Summary:the main character Phil thought that a guy named Daniel was his brother because of his jacket, but it was not so they get in a big argument when Phil finds out it is not.

Character trait: "Oh no my brother left with his friend to school and he forgot his lunch money and I have to bring it to him!!! I am gonna be late for class and it is gonna mess up my grade. And it is a...more
Brett
This book would be a great discussion starter for classrooms, being a short, easy read that looks at the enormous topic of race relations in modern America, & what prejudice looks like & can do. I was at first bothered by the fact that some aspects of the topic are brought up, but then left to hang: for instance, Phil discovers that his father is himself fairly prejudiced, but it's never discussed or resolved, just left there as a stated fact - but then I felt that Clements may have been...more
Fiona
The book The Jacket is related to one of our group discussions about stereotypes. It's about how this boy, Phil, saw a kid named Daniel wearing his brothers jacket, and then just starts thinking that he bullied his brother to get the jacket, but in truth he didn't consider the fact that someone might have given Daniel that jacket. I think it is considered that Phil was being stereotypical, but just judging the boy by his race. It's also racist. After the encounter with Daniel, Phil started wond...more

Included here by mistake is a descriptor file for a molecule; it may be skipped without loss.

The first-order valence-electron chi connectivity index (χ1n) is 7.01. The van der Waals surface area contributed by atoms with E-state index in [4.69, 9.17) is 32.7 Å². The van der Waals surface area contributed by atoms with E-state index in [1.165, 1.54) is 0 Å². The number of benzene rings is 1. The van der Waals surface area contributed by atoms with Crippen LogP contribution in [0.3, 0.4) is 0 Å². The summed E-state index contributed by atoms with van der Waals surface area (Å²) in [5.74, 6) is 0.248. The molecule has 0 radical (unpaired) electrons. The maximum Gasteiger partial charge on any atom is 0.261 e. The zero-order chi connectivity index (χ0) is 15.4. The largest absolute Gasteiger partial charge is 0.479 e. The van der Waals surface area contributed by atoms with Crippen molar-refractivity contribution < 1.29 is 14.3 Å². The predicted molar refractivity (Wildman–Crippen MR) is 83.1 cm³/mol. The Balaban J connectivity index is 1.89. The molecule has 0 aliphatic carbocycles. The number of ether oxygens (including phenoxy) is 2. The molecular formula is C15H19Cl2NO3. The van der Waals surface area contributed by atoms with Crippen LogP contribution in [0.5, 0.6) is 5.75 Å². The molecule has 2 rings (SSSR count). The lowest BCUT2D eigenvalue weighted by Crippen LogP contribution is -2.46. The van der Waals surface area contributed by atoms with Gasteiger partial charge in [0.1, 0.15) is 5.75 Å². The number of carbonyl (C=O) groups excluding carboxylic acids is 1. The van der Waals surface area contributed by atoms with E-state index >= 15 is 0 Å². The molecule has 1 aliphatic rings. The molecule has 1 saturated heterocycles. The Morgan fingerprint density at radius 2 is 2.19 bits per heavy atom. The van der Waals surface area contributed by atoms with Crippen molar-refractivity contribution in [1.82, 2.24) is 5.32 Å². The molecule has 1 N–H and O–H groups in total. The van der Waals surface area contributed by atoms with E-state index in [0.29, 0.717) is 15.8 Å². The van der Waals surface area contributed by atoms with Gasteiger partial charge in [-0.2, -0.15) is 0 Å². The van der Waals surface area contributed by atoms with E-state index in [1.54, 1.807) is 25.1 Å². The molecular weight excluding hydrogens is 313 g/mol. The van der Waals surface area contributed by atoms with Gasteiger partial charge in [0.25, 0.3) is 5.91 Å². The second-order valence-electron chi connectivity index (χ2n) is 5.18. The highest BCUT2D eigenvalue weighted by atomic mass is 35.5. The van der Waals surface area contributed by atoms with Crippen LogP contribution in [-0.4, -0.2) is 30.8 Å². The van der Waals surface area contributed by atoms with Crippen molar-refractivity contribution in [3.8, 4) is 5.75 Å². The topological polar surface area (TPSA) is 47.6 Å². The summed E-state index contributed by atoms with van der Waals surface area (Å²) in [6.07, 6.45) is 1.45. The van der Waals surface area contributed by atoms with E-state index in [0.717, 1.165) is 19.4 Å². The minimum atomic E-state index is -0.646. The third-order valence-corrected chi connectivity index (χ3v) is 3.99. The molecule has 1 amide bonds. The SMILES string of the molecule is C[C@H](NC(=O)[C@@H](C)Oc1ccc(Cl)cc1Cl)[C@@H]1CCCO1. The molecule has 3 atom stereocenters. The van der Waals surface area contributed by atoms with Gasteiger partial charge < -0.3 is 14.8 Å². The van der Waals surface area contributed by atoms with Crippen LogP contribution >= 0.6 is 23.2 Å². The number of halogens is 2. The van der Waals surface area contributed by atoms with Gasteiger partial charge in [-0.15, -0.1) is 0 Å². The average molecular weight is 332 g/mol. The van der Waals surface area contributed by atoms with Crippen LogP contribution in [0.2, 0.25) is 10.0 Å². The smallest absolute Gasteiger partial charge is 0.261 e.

Jill
Hmmmm....

My Children's Lit teacher recommended this book to my class like 50 times, so I put it on my to-read list. I loved Frindle, which is also by Andrew Clements, so I figured this couldn't be too bad. I'm still not really sure about it.

This was the incredibly short story of Phil and Daniel. One day, Phil is looking for his brother when he sees Daniel, a black kid, wearing the same jacket as his brother wears. He instantly assumes that Daniel stole the jacket, presumably because Daniel is bl...more
Evelynn {The Literary Pianist}
This is the lowest rating I've given a Clements book, and here's why:

I simply didn't care for the way the book's message was portrayed. Yes, addressing prejudice against other races is important when it is present. But I don't believe that it was truly present in Phil's case, even though he kept telling himself that he was prejudiced. That drove me nuts. Also, I think that there was a huge part of the picture that Clements missed, like he could have told us the reason behind Phil's father being...more